Brief Summary:

On July 11, 2011, the Delaware Supreme Court issued a 3-to-2 divided opinion in Price v. E. I. du Pont de Nemours & Co. which addresses the issue of a landowner’s duty in a so-called “take-home” asbestos exposure case, in which the injured party is allegedly exposed to asbestos fibers brought home from work by his or her spouse.  The Price opinion is available here.  In its decision, the Price Court concluded that a landowner is merely nonfeasant – not misfeasant – with respect to the injured party in such cases.  In accordance with the Restatement (Second) of Torts, the Court held that a landowner is only liable when it is in a “special relationship” with the injured party.  In its holding, the Delaware Supreme Court resolved questions that were left open in the Court’s 2009 Riedel v. ICI Americas Inc. opinion.

As a practical matter, this decision will not have a significant impact on the Delaware asbestos litigation, given that most of the asbestos cases filed in Delaware are governed by the substantive law of another jurisdiction.  Nonetheless, this case is important in that it contributes to the growing body of case law on the question of duty in take-home asbestos exposure cases.  Consequently, a more detailed analysis of the Price opinion, including the case’s procedural history and a summary of the Riedel decision, is provided after the jump.

Background of Price: Riedel and the Question of Misfeasance.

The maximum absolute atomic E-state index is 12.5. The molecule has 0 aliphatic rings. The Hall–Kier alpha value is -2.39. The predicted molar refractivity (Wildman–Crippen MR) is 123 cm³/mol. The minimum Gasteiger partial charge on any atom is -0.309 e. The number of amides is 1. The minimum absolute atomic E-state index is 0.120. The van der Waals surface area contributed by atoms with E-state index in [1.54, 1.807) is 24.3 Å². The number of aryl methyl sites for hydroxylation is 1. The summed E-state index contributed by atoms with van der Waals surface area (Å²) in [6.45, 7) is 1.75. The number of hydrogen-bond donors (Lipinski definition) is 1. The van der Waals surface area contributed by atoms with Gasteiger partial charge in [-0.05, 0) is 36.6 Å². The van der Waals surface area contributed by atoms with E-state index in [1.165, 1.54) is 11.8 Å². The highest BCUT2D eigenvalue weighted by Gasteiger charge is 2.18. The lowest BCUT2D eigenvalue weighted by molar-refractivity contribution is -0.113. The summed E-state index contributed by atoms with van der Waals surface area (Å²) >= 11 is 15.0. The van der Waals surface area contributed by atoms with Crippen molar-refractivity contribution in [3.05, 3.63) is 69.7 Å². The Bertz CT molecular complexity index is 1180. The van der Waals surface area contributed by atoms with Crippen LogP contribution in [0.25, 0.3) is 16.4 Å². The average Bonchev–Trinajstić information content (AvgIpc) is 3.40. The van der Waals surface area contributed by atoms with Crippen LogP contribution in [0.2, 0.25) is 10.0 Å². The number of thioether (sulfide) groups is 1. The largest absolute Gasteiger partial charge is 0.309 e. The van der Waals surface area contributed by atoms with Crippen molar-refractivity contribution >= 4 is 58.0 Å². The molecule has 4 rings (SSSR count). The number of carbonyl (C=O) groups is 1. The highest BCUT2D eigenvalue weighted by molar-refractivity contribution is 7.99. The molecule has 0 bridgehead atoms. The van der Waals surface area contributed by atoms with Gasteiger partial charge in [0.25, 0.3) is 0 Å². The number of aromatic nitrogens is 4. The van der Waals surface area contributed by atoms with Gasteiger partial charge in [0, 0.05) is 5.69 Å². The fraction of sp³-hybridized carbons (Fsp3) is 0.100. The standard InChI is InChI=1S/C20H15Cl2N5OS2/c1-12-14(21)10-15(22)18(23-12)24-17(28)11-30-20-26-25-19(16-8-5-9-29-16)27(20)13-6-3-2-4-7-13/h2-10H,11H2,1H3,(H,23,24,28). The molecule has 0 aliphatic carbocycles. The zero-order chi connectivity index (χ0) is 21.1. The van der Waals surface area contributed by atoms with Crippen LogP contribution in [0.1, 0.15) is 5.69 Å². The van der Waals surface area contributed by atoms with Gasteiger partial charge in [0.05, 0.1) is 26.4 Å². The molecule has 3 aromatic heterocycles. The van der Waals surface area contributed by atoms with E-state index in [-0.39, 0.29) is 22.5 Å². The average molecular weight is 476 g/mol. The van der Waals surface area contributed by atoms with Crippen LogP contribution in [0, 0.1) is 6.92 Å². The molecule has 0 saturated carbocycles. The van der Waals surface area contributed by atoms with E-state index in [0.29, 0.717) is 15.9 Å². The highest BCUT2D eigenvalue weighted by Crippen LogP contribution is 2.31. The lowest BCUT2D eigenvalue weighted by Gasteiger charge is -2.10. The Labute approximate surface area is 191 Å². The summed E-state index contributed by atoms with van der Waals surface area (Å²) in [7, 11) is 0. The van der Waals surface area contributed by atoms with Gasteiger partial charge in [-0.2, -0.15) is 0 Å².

The plaintiffs in the Price case, Patricia and Bobby Price, filed their complaint in the Delaware Superior Court on June 9, 2009, just three months after the Delaware Supreme Court’s opinion in Riedel v. ICI Americas Inc. was issued, which represented the Supreme Court’s first effort at addressing the question of a landowner’s duty in take-home asbestos exposure cases.  The Riedel decision is available here.  In Riedel, the Court affirmed a Superior Court order granting summary judgment in favor of a landowner-defendant, ICI Americas Inc., against whom the plaintiff, Linda Riedel, had alleged negligence for failure to prevent her husband, an employee of ICI Americas, from taking asbestos fibers home on his clothing and failure to warn of the dangers of asbestos.

The Supreme Court’s opinion in Riedel began by drawing the distinction between misfeasance and nonfeasance.  Under comment (a) of the Restatement (Second) of Torts § 302, parties who merely fail to do an act necessary to protect another – commit nonfeasance – do not a owe a duty to an injured party unless there is a “special relationship” giving rise to such a duty.  By contrast, parties who engage in an affirmative act – commit an act of misfeasance – are charged with a duty to act with reasonable care to protect all others against an unreasonable risk of harm.